EXPLOREMY LIBRARYMAGAZINES
CATEGORIES
FEATURED
EXPLOREMY LIBRARY
Culture & Literature
History Revealed

History Revealed

March 2020

History Revealed brings the past to life for everyone. It’s an action-packed, image-rich magazine with zero stuffiness. Each issue has a central section that takes a closer look at one of history’s big stories, such as the Wild West or Ancient Rome, telling everything you need to know. We also explore the lives of the truly famous, follow the great adventures of the past, taste the blood and thunder of battles, and look at how closely Hollywood blockbusters have told history. Plus, we answer questions about some of the more surprising and strange aspects of the past. If you want to get into history, subscribe today.

Country:
United Kingdom
Language:
English
Publisher:
Immediate Media Company London Limited
Read More
BUY ISSUE
$8.98(Incl. tax)
SUBSCRIBE
$71.95(Incl. tax)
12 Issues

In this issue

1 min.
welcome march 2020

The Black Death is one of the most well-known – and certainly one of the deadliest – diseases to have ever affected humankind. Its rapid spread wiped out around half of Europe’s population, and its name has become synonymous with the medieval period. But the dangers of the Middle Ages didn’t begin and end with the Black Death. As we explore in this month’s cover feature, there were a multitude of diseases, infections and medical conditions that could end your life, with little in the way of cures. Read more from page 26. Elsewhere, we head to Brussels for the Duchess of Richmond’s ball – the lavish soirée of 1815, which saw guests ditch their dancing shoes and march off to fight Napoleon (p52). And we explore another bloody clash from…

1 min.
snapshots

1933 MILES AHEAD Kitty Brunell triumphs in the second ever Royal Automobile Club (RAC) motor rally, celebrating with her crew at the finish in Hastings, Kent. The daughter of a motorsports photographer, Kitty first got behind the wheel at the age of 17 and had been a rallying regular for a few years before racing to victory in an AC Ace. Now known as the Wales Rally of Great Britain, the largest motor rally in Britain has been held every year since 1933, except during World War II, the Suez Crisis of 1957 and an outbreak of foot-and-mouth disease in 1967. Brunell remains the rally's only female winner. 1909 MELODIC MENAGERIE It has been an intriguing question for many years: what effect does music have on animals? In 1909, in an attempt to…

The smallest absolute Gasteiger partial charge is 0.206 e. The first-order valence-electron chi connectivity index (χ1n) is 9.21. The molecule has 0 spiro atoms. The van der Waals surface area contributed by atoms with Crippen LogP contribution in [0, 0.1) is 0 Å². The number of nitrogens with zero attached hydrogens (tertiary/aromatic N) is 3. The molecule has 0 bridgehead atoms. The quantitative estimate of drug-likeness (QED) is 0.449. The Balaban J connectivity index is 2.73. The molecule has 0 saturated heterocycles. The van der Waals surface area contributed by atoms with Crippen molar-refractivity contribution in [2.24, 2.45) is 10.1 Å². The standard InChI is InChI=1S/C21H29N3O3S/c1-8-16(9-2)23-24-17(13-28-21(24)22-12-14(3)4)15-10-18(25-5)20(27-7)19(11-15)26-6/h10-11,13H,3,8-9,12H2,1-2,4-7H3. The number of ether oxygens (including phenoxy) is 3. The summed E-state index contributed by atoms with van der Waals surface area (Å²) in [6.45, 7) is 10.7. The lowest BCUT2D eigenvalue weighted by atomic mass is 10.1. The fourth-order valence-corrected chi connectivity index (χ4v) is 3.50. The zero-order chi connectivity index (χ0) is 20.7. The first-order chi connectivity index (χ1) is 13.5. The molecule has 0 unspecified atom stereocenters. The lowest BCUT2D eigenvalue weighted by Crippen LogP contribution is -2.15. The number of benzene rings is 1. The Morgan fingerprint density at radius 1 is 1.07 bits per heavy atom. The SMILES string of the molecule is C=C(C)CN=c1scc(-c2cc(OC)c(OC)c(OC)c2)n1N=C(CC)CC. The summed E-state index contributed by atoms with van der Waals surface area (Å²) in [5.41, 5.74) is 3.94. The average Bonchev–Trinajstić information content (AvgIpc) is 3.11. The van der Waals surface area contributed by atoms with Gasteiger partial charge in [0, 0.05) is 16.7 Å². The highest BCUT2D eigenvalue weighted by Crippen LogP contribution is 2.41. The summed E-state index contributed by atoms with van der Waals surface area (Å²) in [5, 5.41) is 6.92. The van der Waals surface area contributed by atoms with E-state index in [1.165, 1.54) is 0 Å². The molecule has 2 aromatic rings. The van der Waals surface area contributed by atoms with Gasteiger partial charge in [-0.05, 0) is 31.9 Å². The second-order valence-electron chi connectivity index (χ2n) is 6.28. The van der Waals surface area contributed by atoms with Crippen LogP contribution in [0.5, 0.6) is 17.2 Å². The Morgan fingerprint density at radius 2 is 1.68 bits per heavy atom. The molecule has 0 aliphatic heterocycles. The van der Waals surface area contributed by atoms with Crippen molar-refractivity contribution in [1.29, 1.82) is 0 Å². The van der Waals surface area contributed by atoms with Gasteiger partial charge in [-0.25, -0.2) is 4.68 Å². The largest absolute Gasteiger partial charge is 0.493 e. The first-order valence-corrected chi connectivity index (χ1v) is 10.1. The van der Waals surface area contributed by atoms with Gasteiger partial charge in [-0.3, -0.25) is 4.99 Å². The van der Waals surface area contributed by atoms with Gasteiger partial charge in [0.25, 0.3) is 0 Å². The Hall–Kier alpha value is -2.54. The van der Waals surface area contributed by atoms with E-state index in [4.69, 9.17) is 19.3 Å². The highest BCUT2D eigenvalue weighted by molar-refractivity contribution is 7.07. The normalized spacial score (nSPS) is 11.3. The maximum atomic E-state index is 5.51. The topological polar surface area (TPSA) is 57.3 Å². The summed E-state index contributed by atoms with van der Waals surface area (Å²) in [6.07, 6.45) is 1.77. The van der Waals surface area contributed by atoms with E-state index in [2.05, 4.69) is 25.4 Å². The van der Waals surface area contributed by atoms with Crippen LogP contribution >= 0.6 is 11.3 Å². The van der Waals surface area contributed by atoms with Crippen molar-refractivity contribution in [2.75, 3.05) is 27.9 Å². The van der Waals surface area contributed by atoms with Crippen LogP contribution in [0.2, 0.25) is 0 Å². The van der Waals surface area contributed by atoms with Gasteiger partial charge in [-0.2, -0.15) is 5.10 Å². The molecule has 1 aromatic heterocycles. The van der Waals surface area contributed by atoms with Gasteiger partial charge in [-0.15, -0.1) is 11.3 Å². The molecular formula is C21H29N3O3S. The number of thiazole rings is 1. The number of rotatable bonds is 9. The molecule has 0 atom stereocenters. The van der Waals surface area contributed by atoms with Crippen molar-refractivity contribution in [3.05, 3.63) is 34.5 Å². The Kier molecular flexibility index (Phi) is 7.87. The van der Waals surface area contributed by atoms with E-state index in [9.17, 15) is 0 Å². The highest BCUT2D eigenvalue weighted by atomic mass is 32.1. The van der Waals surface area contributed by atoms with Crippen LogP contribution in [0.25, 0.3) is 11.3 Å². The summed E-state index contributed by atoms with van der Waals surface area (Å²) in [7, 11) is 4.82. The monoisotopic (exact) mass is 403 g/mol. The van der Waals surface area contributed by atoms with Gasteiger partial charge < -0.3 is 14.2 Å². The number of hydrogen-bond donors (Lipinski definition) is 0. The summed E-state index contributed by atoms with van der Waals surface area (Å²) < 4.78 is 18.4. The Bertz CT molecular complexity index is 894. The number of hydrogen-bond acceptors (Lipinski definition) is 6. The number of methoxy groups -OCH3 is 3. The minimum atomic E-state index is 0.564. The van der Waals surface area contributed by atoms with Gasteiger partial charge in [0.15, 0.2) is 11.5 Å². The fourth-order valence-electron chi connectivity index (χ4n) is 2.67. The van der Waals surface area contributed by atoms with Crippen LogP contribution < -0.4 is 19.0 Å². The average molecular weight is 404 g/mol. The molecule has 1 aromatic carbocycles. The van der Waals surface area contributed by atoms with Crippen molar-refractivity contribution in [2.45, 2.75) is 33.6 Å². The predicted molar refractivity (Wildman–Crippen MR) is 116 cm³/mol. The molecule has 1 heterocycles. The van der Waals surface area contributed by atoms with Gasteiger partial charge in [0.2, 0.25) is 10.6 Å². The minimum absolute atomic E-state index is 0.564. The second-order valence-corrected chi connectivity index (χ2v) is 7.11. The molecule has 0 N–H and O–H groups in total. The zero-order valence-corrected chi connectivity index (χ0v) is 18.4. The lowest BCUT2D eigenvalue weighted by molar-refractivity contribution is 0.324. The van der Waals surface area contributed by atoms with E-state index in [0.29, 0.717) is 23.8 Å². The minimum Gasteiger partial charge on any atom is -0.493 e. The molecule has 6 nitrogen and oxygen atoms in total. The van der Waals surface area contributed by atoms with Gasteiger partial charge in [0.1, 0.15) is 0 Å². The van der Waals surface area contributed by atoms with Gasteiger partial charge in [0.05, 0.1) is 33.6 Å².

4 min.
things we learned this month....

NEWPORT SHIP COULD RIVAL THE MARY ROSE A 15th-century ship, found near Newport, is thought to be Wales’s answer to the Mary Rose. Found in a riverbank in 2002, it’s now nearing the end of a lengthy restoration, and plans are afoot to reassemble it and create a museum. The ship is believed to have been built in the Basque region of Spain in around 1449. Like the 16th-century Mary Rose in Portsmouth and the 17th-century Vasa in Sweden, it’s hoped that this will become the world’s most important 15th-century vessel. IDENTIFIED AFTER 40 YEARS In 1979, the headless torso of an unknown man was found in a cave in Idaho. The arms and legs turned up a few years later, but the man still couldn’t be identified – until now. After tracing…

3 min.
henry viii impersonator

WHY DID YOU CHOOSE HENRY VIII? Because I look like this! I tried being George Clooney, but I starved. When I first started in 2004 my beard was incredibly red, and I have to say I did look just like the famous Holbein painting when I was fully “togged up”. My beard is mostly white now, but I still think I am one of the most facially accurate Henrys around. HOW DID YOU START OUT AS AN IMPERSONATOR? Some friends were doing living history days in schools, offering Vikings or Romans. But everywhere they went they were asked if they knew anyone who looked like Henry VIII who could do a Tudor Day. They nagged me, and I initially said “no”, but eventually I agreed. I did my first day in June 2004…

3 min.
the rillington place strangler faces justice

After ten years of murder and at least eight victims – including an infant and his own wife – the infamous Rillington Place Strangler, John Christie, is arrested and charged. John Reginald Christie was a quietly spoken man, born in Yorkshire in 1899. In 1920, he married Ethel Simpson, but they separated four years later, and Christie moved to London. Christie was in and out of prison for the next decade for violent assault and theft, but eventually reunited with Ethel and, in 1937 or 1938, the couple moved to the ground floor flat of 10 Rillington Place in Notting Hill. At the start of World War II, Christie became a special constable with the police; his criminal record wasn’t checked. Christie’s first victim was 21-year-old Ruth Fuerst from Austria. Christie invited…

4 min.
the eiffel tower is completed

On 31 March 1889, after two years, two months and five days of construction the world welcomed the newest addition to the Paris skyline: the Eiffel Tower. Its creator, Gustave Eiffel, unfurled the Tricolore on the third level, signalling that the wrought-iron edifice was now open. Lit by 10,000 gas lamps, it was a spectacle unlike anything the world had seen before; today it is one of the most visited monuments on Earth, welcoming almost seven million people every year. Out of 107 proposed designs, Eiffel’s tower was chosen to represent the 1889 World’s Fair (the Exposition Universelle), and commemorate the centenary of the French Revolution. The fair was to be a showcase of technology and innovation, and it was suggested that a suitably awe-inducing structure be built to demonstrate French…